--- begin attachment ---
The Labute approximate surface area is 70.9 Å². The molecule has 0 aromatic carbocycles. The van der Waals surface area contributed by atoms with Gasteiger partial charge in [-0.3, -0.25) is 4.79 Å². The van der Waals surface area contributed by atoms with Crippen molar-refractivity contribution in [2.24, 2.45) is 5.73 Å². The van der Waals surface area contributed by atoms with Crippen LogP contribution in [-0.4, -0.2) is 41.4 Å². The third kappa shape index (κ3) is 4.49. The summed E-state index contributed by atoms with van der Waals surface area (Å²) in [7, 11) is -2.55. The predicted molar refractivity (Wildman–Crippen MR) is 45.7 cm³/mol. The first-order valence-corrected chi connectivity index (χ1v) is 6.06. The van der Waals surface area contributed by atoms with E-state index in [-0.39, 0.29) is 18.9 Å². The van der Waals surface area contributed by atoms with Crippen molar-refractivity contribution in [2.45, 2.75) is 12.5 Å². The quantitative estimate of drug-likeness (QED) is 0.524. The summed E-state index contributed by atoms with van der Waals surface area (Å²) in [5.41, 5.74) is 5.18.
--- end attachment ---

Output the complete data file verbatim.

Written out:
The Labute approximate surface area is 70.9 Å². The molecule has 0 aromatic carbocycles. The van der Waals surface area contributed by atoms with Gasteiger partial charge in [-0.3, -0.25) is 4.79 Å². The van der Waals surface area contributed by atoms with Crippen molar-refractivity contribution in [2.24, 2.45) is 5.73 Å². The van der Waals surface area contributed by atoms with Crippen LogP contribution in [-0.4, -0.2) is 41.4 Å². The third kappa shape index (κ3) is 4.49. The summed E-state index contributed by atoms with van der Waals surface area (Å²) in [7, 11) is -2.55. The predicted molar refractivity (Wildman–Crippen MR) is 45.7 cm³/mol. The first-order valence-corrected chi connectivity index (χ1v) is 6.06. The van der Waals surface area contributed by atoms with E-state index in [-0.39, 0.29) is 18.9 Å². The van der Waals surface area contributed by atoms with Crippen molar-refractivity contribution in [2.45, 2.75) is 12.5 Å². The quantitative estimate of drug-likeness (QED) is 0.524. The summed E-state index contributed by atoms with van der Waals surface area (Å²) in [5.41, 5.74) is 5.18.